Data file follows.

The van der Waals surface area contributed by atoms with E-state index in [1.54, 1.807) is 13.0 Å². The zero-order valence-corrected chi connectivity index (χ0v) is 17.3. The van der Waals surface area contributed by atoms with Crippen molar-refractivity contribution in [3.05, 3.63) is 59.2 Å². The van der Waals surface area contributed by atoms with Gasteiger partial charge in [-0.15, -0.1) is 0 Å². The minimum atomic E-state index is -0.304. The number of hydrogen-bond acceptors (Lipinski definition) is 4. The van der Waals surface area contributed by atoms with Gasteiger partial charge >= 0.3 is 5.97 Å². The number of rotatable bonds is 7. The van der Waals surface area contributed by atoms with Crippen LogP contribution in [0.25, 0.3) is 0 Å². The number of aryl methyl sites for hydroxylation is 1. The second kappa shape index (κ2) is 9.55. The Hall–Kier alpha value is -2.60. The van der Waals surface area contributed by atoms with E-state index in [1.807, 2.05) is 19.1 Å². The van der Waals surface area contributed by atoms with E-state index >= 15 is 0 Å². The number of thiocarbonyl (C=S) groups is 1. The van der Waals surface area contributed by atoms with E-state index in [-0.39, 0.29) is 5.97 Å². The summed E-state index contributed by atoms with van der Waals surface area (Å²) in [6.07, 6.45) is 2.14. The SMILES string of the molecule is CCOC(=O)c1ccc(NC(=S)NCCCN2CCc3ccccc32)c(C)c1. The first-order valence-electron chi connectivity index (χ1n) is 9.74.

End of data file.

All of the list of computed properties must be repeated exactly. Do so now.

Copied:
The van der Waals surface area contributed by atoms with E-state index in [1.54, 1.807) is 13.0 Å². The zero-order valence-corrected chi connectivity index (χ0v) is 17.3. The van der Waals surface area contributed by atoms with Crippen molar-refractivity contribution in [3.05, 3.63) is 59.2 Å². The van der Waals surface area contributed by atoms with Gasteiger partial charge in [-0.15, -0.1) is 0 Å². The minimum atomic E-state index is -0.304. The number of hydrogen-bond acceptors (Lipinski definition) is 4. The van der Waals surface area contributed by atoms with Gasteiger partial charge >= 0.3 is 5.97 Å². The number of rotatable bonds is 7. The van der Waals surface area contributed by atoms with Crippen LogP contribution in [0.25, 0.3) is 0 Å². The number of aryl methyl sites for hydroxylation is 1. The second kappa shape index (κ2) is 9.55. The Hall–Kier alpha value is -2.60. The van der Waals surface area contributed by atoms with E-state index in [1.807, 2.05) is 19.1 Å². The van der Waals surface area contributed by atoms with E-state index >= 15 is 0 Å². The number of thiocarbonyl (C=S) groups is 1. The van der Waals surface area contributed by atoms with E-state index in [-0.39, 0.29) is 5.97 Å². The summed E-state index contributed by atoms with van der Waals surface area (Å²) in [6.07, 6.45) is 2.14. The SMILES string of the molecule is CCOC(=O)c1ccc(NC(=S)NCCCN2CCc3ccccc32)c(C)c1. The first-order valence-electron chi connectivity index (χ1n) is 9.74.